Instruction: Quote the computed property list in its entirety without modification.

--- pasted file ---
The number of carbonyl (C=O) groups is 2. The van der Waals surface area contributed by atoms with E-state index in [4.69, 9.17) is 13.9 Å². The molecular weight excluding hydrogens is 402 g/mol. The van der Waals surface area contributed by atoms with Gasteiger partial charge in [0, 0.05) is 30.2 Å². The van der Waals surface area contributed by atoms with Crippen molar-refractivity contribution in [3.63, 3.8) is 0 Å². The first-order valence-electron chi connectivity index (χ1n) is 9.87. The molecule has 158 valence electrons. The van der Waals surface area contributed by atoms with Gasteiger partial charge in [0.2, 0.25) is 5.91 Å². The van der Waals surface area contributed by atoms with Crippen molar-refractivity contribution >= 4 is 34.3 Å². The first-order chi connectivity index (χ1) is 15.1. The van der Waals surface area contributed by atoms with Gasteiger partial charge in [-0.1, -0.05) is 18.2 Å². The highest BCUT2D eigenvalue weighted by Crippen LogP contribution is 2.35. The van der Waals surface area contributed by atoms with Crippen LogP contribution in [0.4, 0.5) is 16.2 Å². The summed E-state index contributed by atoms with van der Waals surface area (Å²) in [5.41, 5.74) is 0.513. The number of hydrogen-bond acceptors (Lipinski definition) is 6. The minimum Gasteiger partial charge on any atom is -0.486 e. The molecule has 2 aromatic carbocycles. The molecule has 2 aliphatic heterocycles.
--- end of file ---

The number of carbonyl (C=O) groups is 2. The van der Waals surface area contributed by atoms with E-state index in [4.69, 9.17) is 13.9 Å². The molecular weight excluding hydrogens is 402 g/mol. The van der Waals surface area contributed by atoms with Gasteiger partial charge in [0, 0.05) is 30.2 Å². The van der Waals surface area contributed by atoms with Crippen molar-refractivity contribution in [3.63, 3.8) is 0 Å². The first-order valence-electron chi connectivity index (χ1n) is 9.87. The molecule has 158 valence electrons. The van der Waals surface area contributed by atoms with Gasteiger partial charge in [0.2, 0.25) is 5.91 Å². The van der Waals surface area contributed by atoms with Crippen molar-refractivity contribution >= 4 is 34.3 Å². The first-order chi connectivity index (χ1) is 15.1. The van der Waals surface area contributed by atoms with Gasteiger partial charge in [-0.1, -0.05) is 18.2 Å². The highest BCUT2D eigenvalue weighted by Crippen LogP contribution is 2.35. The van der Waals surface area contributed by atoms with Crippen LogP contribution in [0.4, 0.5) is 16.2 Å². The summed E-state index contributed by atoms with van der Waals surface area (Å²) in [5.41, 5.74) is 0.513. The number of hydrogen-bond acceptors (Lipinski definition) is 6. The minimum Gasteiger partial charge on any atom is -0.486 e. The molecule has 2 aromatic carbocycles. The molecule has 2 aliphatic heterocycles.